Cohabitating couples are happier than wedded ones.
Article Type: Brief article
Subject: Unmarried couples (Social aspects)
Unmarried couples (Psychological aspects)
Unmarried couples (Health aspects)
Married people (Social aspects)
Married people (Psychological aspects)
Married people (Health aspects)
Pub Date: 03/22/2012
Publication: Name: Human Ecology Publisher: Cornell University, Human Ecology Audience: Academic Format: Magazine/Journal Subject: Health; Science and technology; Social sciences Copyright: COPYRIGHT 2012 Cornell University, Human Ecology ISSN: 1530-7069
Issue: Date: Spring, 2012 Source Volume: 40 Source Issue: 1
Topic: Event Code: 290 Public affairs
Geographic: Geographic Scope: United States Geographic Code: 1USA United States
Accession Number: 294821772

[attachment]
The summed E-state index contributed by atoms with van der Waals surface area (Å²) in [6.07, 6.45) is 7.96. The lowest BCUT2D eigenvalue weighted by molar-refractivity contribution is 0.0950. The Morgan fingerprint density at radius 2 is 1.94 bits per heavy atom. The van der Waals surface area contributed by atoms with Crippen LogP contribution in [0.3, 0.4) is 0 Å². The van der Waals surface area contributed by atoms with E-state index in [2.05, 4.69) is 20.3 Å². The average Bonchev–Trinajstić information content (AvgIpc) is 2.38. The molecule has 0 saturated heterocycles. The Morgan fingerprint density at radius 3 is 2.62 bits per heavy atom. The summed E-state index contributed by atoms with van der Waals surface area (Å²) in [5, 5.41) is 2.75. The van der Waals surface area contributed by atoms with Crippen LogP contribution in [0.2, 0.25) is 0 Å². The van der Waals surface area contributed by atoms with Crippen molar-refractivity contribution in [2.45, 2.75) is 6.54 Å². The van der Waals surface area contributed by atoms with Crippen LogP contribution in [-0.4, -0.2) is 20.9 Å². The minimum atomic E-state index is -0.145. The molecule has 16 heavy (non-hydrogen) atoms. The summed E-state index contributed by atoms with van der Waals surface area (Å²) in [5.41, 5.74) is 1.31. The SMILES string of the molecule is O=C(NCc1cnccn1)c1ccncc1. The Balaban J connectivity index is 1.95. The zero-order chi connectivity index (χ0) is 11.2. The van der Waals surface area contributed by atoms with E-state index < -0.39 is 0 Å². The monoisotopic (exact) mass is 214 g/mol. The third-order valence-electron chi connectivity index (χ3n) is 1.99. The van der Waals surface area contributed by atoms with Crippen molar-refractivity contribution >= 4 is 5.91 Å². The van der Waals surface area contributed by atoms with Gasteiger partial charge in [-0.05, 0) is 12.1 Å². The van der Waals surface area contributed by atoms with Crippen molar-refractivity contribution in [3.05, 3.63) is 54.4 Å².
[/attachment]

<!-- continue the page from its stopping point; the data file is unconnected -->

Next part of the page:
Full Text: Kelly Musick, associate professor of policy analysis and management, found that wedded couples experience few advantages in psychological well-being, health, or social ties compared to cohabitating couples. The study, published in the Journal ofMarriage and Family, reported a spike in well-being immediately following both marriage and cohabitation, though those benefits are fleeting. "While married couples experienced health gains--likely linked to the formal benefits of marriage such as shared health care plans--cohabitating couples experienced greater gains in happiness and self-esteem," Musick said. "For some, cohabitation may come with fewer unwanted obligations than marriage and allow for more flexibility, autonomy, and personal growth."

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